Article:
Who’s advice about the pros and cons of pumping would you trust more? Your GP’s or diabetes on-line community (DOC)?
What about how much to bolus for 2 slices of pizza and a couple of glasses of Chianti or
the benefits of pre-bolusing or using a square-wave bolus?
We still have what seems like a majority of health care professionals in a lather about “patients” using social media and taking medical advice from Dr Google when social media is transforming all our other transactions and relationships. In an age where people accept lifts from strangers (via uber) without a second thought and jump into random strangers’ beds(via airbnb) this fear around the internet seems as quaint as quill pens and glass syringes.
For me, I’d trust the DOC any old day of the week over a GP. I mean my GP (who is lovely and very good and caring with non-d stuff) still can’t understand that my pump isn’t an artificial pancreas and that a localised shot of cortisone will give me massive insulin resistance. That’s OK, unless your GP has diabetes then they’re unlikely to understand its intricacies and to keep up with every new fangled thing 🙂 I trust my GP with certain things just as I trust my Ophthalmologist, Endo and the DOC with others. Sometimes I dip in and out of the expertise of all of them to make an informed decision.
Seriously, it’s time for healthcare to catch up with life as it is, not how many doctors would like it to be. The world has changed, institutions and experts are no longer the gatekeepers, trust in institutions continues to decline rapidly. This can be lamented but it won’t change the fact that not only have the gates been opened but the entire fence has been destroyed. Instead of complaining about patients bringing you pages of information printed out from a Google search or thinking that you have to protect patients by curating a list of “approved sites” health care professionals need to think about how they treat and interact with 21st century patients.
It is no longer a new or challenging thing that people with type 1 diabetes share information and support online. That is a firmly established fact and has been for years-get over it gatekeepers. When I surveyed users of the Reality Check Forum back in 2004 as part of my Masters research, of the 400+ respondents, 98% of them had made medical decisions on the basis of information obtained from the forum. Since then many more people have joined the web and platforms like twitter and Facebook have facilitated easy, cost-free collaboration between people with diabetes around the world. Every day, 1000s of people with diabetes are evaluating health information and making decisions about what to trust and who to listen to. You can’t assume that they’re going to listen to their doctors exclusively and neither should they, given the life-threatening experiences many T1s have had with medical “experts”.
What is new and challenging is the technology does change and the way we use it does too. We are no longer just talking on social media but people are joining together to improve physical care and develop new ways of “doing diabetes”. It’s referred to as the collaborative economy and is epitomised in businesses like Uber and Airbnb. There’s no reason it shouldn’t apply to diabetes. Bring it on, I say. The Nightscout project is the most exciting and innovative example of this that I’ve seen lately.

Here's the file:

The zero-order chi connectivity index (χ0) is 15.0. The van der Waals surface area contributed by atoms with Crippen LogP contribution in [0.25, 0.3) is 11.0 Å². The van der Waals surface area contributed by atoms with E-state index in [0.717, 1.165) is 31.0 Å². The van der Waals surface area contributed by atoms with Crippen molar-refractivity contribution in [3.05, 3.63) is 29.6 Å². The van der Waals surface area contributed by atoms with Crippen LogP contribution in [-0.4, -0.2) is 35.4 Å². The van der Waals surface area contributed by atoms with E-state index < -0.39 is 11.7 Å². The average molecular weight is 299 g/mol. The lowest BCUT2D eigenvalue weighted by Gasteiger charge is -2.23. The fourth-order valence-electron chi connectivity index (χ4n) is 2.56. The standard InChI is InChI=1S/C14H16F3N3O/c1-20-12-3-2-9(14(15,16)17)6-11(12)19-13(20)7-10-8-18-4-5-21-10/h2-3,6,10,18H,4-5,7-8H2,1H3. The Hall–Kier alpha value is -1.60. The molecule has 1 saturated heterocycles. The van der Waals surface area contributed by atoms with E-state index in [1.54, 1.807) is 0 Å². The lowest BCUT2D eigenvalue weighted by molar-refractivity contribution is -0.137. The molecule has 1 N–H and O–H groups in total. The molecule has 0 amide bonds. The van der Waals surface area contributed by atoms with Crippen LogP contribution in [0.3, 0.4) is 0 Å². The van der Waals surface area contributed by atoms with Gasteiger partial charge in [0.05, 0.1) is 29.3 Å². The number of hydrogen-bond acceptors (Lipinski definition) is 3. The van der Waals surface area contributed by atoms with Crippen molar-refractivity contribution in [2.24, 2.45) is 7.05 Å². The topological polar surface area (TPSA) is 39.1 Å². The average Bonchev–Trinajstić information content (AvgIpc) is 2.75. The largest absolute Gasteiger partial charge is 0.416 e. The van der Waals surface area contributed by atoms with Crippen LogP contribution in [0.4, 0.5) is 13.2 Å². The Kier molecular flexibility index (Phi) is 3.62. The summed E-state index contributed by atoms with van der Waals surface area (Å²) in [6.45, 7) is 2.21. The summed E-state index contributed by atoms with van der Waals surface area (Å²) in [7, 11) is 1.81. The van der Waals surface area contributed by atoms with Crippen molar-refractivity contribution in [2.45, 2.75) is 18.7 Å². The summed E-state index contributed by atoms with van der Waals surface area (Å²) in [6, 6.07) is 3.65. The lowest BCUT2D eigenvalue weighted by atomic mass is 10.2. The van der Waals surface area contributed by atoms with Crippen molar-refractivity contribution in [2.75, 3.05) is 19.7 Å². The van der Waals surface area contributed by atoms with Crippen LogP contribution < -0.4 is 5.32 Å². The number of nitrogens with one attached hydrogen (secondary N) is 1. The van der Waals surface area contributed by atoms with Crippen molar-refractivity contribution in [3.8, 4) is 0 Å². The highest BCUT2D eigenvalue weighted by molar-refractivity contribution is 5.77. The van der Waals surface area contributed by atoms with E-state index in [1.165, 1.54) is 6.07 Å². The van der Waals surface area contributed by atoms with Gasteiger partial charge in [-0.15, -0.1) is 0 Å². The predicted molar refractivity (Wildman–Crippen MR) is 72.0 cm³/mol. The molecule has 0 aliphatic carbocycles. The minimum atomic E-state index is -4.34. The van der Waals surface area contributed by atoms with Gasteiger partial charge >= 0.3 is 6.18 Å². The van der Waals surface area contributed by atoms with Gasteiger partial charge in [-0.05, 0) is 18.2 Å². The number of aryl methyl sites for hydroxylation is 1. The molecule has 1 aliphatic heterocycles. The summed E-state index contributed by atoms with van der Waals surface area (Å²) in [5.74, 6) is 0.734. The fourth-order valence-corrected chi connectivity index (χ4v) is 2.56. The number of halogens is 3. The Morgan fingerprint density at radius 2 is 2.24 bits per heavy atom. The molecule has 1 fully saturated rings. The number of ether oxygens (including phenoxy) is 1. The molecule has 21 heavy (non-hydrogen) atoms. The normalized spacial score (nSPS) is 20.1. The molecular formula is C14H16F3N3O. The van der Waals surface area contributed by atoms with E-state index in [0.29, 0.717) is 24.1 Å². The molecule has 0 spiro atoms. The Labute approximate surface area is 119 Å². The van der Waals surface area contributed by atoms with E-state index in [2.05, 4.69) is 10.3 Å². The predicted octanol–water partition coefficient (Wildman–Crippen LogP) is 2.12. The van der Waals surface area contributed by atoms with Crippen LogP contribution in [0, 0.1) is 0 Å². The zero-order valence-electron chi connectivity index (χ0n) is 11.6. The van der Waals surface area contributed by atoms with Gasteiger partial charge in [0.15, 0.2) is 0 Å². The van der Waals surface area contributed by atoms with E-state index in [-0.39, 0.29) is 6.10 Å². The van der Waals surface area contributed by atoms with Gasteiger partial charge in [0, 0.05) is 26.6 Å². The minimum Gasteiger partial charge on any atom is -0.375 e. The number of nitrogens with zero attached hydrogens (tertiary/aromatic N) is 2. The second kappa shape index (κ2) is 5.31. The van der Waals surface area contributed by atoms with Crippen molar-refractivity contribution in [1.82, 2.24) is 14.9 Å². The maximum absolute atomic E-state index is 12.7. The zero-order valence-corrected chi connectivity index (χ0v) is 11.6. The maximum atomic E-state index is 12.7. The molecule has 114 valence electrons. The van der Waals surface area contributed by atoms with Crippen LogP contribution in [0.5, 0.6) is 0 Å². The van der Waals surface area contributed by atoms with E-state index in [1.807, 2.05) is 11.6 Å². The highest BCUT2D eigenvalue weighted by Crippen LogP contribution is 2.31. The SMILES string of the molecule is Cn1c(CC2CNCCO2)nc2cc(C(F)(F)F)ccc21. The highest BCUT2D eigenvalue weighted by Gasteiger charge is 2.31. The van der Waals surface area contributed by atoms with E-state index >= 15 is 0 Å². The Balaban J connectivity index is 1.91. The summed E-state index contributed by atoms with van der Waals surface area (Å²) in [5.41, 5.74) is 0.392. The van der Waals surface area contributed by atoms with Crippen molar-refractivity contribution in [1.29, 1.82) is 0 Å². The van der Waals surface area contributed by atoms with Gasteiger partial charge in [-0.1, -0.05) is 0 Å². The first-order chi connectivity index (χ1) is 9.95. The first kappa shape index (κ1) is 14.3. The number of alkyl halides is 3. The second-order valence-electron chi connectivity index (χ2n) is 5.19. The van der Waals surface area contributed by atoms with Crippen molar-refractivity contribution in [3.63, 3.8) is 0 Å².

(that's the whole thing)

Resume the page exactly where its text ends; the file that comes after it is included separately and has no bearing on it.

“Nightscout (CGM in the Cloud) is an open source, DIY project that allows real time access to a Dexcom G4 CGM from web browsers via smartphones, computers, tablets, and the Pebble smartwatch. The goal of the project is to allow remote monitoring of the T1D’s glucose level using existing monitoring devices.”
See http://www.nightscout.info for more info.
Originally conceived and developed by Dana Lewis (who has type 1) and her now husband tech-guru Scott Leibrand who was a twitter engineer the “we are not waiting” motto sums Nightscout up. We want better ways of “doing diabetes” and we’re going to work together to make it happen now. We trust each other to do this collaboratively. I trust these guys, I see their approach, I see them and users of the device/s on social media and I’m like “yep, they get it”. Nightscout is all open source programming and it relies on volunteers the only cost is for the components to “build” the monitor. A far cry from the usual model of bringing a medical device “to market” and requiring subsidisation from insurance companies or government.
It’s interesting that I’ve seen articles about Nightscout on social media and in business magazines like the Wall St Journal and Business Insider but not diabetes institutions (I might be wrong here, if you know of a diabetes organisation that’s reported on Nightscout, I’d love to hear about it in the comments).
I see the future breakthroughs in diabetes in projects like Nightscout and in collaborations between tech, pharma/medical device industry and the diabetes community.
Where do you see the future of diabetes? What do you think needs to happen to bring diabetes and healthcare into the 21st century or should we be treading more carefully to make sure quality control remains rigorous?
One final note on trust ‘cos I really have to say it. When I see a plethora of social media accounts spring into life touting the advantages of some new diabetes product that is too good to be true and costs an arm and a leg, I know that those accounts don’t “get” diabetes and whatever they’re selling is likely to be as irrelevant as well. It irritates me that they are trying to manipulate a community that I value so much, astroturfing spammers, we recognise you, so stop it!Tweet